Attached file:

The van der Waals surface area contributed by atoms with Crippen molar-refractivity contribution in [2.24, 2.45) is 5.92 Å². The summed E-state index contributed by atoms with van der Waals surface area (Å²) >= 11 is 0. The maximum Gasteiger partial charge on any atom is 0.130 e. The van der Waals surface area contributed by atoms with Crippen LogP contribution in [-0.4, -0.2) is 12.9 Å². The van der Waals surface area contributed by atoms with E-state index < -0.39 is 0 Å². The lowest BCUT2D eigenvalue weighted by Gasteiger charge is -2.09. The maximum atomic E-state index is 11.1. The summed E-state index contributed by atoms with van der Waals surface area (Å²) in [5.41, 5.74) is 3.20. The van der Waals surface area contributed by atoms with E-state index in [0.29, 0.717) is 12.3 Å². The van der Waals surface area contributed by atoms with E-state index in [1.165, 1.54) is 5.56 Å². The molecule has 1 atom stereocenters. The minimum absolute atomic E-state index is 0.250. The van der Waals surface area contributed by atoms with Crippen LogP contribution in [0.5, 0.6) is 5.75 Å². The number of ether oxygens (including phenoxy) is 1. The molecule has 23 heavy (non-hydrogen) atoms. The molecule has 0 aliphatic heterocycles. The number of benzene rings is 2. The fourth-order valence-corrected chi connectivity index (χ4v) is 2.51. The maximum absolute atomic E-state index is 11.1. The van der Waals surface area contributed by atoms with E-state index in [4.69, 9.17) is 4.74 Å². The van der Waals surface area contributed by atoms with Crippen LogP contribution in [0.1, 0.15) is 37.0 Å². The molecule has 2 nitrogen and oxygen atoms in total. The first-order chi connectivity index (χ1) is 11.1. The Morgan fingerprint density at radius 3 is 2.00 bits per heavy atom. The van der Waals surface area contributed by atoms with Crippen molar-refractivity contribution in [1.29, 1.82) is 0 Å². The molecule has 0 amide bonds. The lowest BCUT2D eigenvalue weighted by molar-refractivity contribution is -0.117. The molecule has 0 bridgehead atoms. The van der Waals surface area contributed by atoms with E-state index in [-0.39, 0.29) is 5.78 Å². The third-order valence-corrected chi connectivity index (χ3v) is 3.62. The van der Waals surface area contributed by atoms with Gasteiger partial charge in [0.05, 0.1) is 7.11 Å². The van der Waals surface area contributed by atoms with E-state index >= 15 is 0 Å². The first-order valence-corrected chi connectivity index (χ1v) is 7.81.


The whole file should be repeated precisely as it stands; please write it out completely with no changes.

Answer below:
The van der Waals surface area contributed by atoms with Crippen molar-refractivity contribution in [2.24, 2.45) is 5.92 Å². The summed E-state index contributed by atoms with van der Waals surface area (Å²) >= 11 is 0. The maximum Gasteiger partial charge on any atom is 0.130 e. The van der Waals surface area contributed by atoms with Crippen LogP contribution in [-0.4, -0.2) is 12.9 Å². The van der Waals surface area contributed by atoms with E-state index < -0.39 is 0 Å². The lowest BCUT2D eigenvalue weighted by Gasteiger charge is -2.09. The maximum atomic E-state index is 11.1. The summed E-state index contributed by atoms with van der Waals surface area (Å²) in [5.41, 5.74) is 3.20. The van der Waals surface area contributed by atoms with E-state index in [0.29, 0.717) is 12.3 Å². The van der Waals surface area contributed by atoms with E-state index in [1.165, 1.54) is 5.56 Å². The molecule has 1 atom stereocenters. The minimum absolute atomic E-state index is 0.250. The van der Waals surface area contributed by atoms with Crippen LogP contribution in [0.5, 0.6) is 5.75 Å². The number of ether oxygens (including phenoxy) is 1. The molecule has 23 heavy (non-hydrogen) atoms. The molecule has 0 aliphatic heterocycles. The number of benzene rings is 2. The fourth-order valence-corrected chi connectivity index (χ4v) is 2.51. The maximum absolute atomic E-state index is 11.1. The van der Waals surface area contributed by atoms with E-state index in [4.69, 9.17) is 4.74 Å². The van der Waals surface area contributed by atoms with Crippen LogP contribution in [0.1, 0.15) is 37.0 Å². The molecule has 2 nitrogen and oxygen atoms in total. The first-order chi connectivity index (χ1) is 11.1. The Morgan fingerprint density at radius 3 is 2.00 bits per heavy atom. The van der Waals surface area contributed by atoms with Crippen molar-refractivity contribution in [1.29, 1.82) is 0 Å². The molecule has 0 amide bonds. The lowest BCUT2D eigenvalue weighted by molar-refractivity contribution is -0.117. The molecule has 0 bridgehead atoms. The van der Waals surface area contributed by atoms with E-state index in [-0.39, 0.29) is 5.78 Å². The third-order valence-corrected chi connectivity index (χ3v) is 3.62. The van der Waals surface area contributed by atoms with Gasteiger partial charge in [0.05, 0.1) is 7.11 Å². The van der Waals surface area contributed by atoms with E-state index >= 15 is 0 Å². The first-order valence-corrected chi connectivity index (χ1v) is 7.81.